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I am a college student and I recently moved into a traditional double dorm room with a roommate. She and I are only in our second night in this room together, but yet I am already worried that she thinks I am weird. I don’t really say much, as I’m naturally very introverted. She doesn’t say a whole lot either, or at least not to me anyways. She did tell me that she doesn’t like to talk a whole lot, but who knows if she talks to other people at our school. I haven’t heard her say anything about me, but of course it is still early on. I’ll admit that I have some odd habits, specifically messing with my nails and not wanting to cry in front of other people. I was crying to myself earlier in our dorm room because I had a hard and stressful day, and while I was trying not to look at her, I feel like she might have been giving me weird looks. Am I really a weird roommate, or is this just my social anxiety kicking in?
 

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I've always been told it is going to be a college experience you must enjoy and experience. But I've always find the whole dorm environment and sharing a room to me always seems like a torturous experience.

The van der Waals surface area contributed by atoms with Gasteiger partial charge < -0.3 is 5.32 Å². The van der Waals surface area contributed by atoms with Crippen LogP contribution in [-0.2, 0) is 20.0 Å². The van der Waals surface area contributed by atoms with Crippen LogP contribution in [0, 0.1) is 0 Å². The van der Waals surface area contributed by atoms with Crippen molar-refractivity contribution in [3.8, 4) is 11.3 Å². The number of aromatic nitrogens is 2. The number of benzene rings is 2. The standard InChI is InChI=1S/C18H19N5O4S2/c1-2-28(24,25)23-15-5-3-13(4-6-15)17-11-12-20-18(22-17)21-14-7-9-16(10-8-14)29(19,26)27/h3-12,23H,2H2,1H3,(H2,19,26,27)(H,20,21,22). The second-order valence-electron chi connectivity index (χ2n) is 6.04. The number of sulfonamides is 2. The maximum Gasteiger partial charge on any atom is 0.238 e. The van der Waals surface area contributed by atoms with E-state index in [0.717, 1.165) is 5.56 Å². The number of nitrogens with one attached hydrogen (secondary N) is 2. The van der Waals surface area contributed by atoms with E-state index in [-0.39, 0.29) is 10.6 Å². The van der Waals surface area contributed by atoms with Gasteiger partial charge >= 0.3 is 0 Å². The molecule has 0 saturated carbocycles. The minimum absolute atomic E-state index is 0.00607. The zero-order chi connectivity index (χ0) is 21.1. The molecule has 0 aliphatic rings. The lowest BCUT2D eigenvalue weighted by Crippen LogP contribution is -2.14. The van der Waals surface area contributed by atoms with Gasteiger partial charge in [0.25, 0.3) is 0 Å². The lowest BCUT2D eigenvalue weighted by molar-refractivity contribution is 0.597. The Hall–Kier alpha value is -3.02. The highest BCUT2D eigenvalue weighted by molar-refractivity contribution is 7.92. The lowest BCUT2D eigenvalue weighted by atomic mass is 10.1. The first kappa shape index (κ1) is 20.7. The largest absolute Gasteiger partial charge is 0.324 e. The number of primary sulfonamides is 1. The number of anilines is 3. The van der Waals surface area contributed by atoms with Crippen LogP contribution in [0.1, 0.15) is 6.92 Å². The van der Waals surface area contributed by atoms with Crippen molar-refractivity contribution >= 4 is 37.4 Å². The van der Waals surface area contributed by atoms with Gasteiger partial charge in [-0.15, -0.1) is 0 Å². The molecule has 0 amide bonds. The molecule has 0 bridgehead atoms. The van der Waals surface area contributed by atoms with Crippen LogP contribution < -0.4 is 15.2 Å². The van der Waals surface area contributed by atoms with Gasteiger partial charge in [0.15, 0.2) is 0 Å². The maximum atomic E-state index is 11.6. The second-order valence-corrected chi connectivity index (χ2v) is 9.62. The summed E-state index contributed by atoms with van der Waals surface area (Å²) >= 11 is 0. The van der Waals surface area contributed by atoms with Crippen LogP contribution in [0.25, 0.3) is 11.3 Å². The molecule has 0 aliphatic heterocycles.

I think anyone with SA will have their SA on overdrive in those types of situations. I dunno if your roommate has it too, but rooming together with a stranger within the first nights, I would think it will be just as uncomfortable for her as it is for you too. And she might be likely asking herself the same questions as you are in this post. Most people would, unless they both happen to be high extroverts. And even then, extroverts will be prone to clash too eventually. Just give it time and gradually put some slight effort to try to ease into having some small talk and chit chat here and there. I think once you can get some small talk momentum going, you will feel much more at ease gradually. Once roommates keep working at that mutually, eventually both will be more comfortable simply being themselves and no longer stressed as much to look perfect in front of each other. To me, this likely could be the typical early dorm roommates jitters.
 

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I actually find it really odd that people share a room in the US we don't usually in the UK. It means that you have nowhere to get away from people, and these are people you've never known before. Seems like a bit of a nightmare to anyone who isn't very extroverted.